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Justices: Anders withdrawals not allowed

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The Indiana Supreme Court has rejected a procedure set up by the nation's top court more than four decades ago that allows attorneys to withdraw from criminal appeals they deem frivolous. Our justices say it's practically and financially more efficient to simply proceed with an appeal and let that process play out.

Deciding on a case that's moot but presents an issue of great public concern and "significantly implicates appellate practice and procedure, constitutional rights, legal ethics, and judicial resource management," Indiana's justices ruled unanimously today on Bryan G. Mosley v. State of Indiana, No. 49S02-0812-CR-643. They affirmed the criminal defendant's misdemeanor conviction for resisting law enforcement and sentence of 363 days of probation, which the Court of Appeals had done last year.

But more significantly, the justices tackled an issue that's divided the nation's state and federal courts and has brought debate in Indiana since the Supreme Court of the United States ruled on Anders v. California, 386 U.S. 738 (1967). The ruling established protocol permitting appointed counsel to withdraw from "frivolous" criminal appeals by filing a brief - now dubbed an "Anders brief" - with the appellate court. That procedure requires public defenders to review the record, brief the court on any possible meritorious issues, and give the appeals court a chance to fully examine whether the case has merit and the attorney can withdraw.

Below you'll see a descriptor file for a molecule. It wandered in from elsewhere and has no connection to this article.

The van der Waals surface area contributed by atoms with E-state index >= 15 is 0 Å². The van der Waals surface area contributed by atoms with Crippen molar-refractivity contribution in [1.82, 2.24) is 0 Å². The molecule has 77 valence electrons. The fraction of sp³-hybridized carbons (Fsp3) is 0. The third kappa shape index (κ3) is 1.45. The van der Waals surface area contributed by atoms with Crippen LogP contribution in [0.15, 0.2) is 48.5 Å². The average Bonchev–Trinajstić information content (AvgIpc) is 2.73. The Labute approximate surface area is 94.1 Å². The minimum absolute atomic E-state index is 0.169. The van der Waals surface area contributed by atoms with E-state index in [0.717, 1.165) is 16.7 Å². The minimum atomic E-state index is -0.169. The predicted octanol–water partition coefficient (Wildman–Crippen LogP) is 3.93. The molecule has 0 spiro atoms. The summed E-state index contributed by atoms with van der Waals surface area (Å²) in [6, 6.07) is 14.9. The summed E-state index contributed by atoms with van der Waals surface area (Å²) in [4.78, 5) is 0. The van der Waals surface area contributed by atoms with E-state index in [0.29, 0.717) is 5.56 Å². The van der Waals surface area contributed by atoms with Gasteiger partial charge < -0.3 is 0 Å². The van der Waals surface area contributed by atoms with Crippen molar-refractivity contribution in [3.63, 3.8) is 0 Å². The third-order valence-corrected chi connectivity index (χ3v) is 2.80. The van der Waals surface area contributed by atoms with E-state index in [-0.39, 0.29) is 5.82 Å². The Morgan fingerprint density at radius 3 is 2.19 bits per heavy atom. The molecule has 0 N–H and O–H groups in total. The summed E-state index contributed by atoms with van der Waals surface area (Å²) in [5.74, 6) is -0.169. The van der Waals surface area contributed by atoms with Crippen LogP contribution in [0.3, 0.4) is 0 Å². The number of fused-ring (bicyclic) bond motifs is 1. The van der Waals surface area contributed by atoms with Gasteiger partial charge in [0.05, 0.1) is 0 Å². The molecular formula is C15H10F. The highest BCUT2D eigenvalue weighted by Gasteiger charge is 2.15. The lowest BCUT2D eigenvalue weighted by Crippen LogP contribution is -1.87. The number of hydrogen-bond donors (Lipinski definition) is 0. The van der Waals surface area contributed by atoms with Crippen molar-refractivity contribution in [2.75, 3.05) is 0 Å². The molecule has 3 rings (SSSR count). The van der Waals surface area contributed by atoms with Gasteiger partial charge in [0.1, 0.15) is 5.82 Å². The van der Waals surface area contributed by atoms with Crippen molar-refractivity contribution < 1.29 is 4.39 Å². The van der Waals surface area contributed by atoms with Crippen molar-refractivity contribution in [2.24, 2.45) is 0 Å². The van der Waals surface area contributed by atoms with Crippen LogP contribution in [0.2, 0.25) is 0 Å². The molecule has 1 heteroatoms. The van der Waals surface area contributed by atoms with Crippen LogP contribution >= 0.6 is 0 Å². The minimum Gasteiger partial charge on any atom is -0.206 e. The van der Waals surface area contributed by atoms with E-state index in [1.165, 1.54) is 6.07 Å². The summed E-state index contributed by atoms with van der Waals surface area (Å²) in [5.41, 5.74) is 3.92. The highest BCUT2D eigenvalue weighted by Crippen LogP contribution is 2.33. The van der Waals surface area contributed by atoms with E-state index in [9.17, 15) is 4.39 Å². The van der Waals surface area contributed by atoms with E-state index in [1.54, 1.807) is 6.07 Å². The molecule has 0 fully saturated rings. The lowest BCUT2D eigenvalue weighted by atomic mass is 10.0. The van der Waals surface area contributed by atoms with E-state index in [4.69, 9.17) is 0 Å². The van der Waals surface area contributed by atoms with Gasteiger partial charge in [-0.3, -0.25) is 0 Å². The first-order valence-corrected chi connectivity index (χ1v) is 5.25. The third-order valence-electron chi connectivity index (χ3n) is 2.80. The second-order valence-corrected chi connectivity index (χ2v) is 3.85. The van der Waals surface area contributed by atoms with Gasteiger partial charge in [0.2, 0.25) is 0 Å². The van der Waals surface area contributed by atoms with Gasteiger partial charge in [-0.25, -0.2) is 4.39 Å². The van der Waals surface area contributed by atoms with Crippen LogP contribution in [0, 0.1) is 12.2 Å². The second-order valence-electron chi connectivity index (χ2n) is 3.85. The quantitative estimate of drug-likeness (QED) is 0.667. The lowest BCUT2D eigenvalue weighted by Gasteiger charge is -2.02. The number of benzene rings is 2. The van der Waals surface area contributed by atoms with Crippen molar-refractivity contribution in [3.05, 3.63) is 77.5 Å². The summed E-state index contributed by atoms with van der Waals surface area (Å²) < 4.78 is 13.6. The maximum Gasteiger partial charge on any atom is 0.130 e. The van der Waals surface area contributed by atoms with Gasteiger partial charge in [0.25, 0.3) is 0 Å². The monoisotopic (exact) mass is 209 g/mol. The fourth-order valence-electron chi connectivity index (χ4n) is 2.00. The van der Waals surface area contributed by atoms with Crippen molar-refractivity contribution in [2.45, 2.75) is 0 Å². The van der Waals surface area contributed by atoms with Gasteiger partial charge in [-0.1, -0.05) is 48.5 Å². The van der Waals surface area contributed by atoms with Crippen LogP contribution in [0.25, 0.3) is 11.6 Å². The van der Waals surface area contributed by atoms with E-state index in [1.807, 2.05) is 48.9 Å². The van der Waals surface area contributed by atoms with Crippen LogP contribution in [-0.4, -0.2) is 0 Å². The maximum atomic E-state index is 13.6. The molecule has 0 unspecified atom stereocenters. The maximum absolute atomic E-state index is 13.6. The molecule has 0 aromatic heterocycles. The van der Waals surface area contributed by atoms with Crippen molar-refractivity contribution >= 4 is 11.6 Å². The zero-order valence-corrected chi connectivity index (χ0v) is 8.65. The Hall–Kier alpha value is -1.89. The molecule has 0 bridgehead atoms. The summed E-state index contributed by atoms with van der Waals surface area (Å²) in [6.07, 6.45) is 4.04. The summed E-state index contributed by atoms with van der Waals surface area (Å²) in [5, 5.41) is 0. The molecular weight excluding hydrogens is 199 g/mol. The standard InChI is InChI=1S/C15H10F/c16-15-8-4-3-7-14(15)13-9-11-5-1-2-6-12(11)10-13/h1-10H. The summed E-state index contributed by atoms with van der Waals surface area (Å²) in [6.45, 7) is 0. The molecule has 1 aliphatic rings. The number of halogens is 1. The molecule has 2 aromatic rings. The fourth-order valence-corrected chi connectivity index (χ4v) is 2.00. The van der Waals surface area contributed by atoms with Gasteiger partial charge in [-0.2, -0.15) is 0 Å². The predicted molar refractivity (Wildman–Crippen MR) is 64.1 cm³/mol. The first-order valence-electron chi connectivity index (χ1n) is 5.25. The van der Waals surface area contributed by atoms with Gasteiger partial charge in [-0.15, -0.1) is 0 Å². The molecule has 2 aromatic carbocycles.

In the Mosley case, the Court of Appeals observed that an appeal shouldn't be found in every case and that attorneys can use the Anders brief procedure.

"Trying to create issues where there are none leads to the sort of perfunctory, baseless brief we have before us today," the appellate panel wrote last year. "When there are no meritorious arguments to be made, the better approach is to file a brief in accordance with our decision in Packer v. State, 777 N.E.2d 733 (Ind. Ct. App. 2002), which outlines the proper procedure for such a situation."

That was the basis for the Indiana Supreme Court acceptance of the case, which now tosses out the procedure being used here.

"Overall, Anders is cumbersome and inefficient. ... An attorney who withdraws pursuant to Anders must still review the record, complete at least some legal research, consult and advise the client, and draft a brief for submission to the Court of Appeals," Indiana Justice Theodore Boehm wrote. "Requiring counsel to submit an ordinary appellate brief for the first time - no matter how frivolous counsel regards the claims to be - is quicker, simpler, and places fewer demands on the appellate courts."

Turning to rulings from various other jurisdictions out-of-state and on past cases where Indiana justices had commented on the Anders issue, the Indiana high court noted that it also finds fairness issues with the procedure because it flags a case as meritless and creates a more perfunctory review by appellate judges.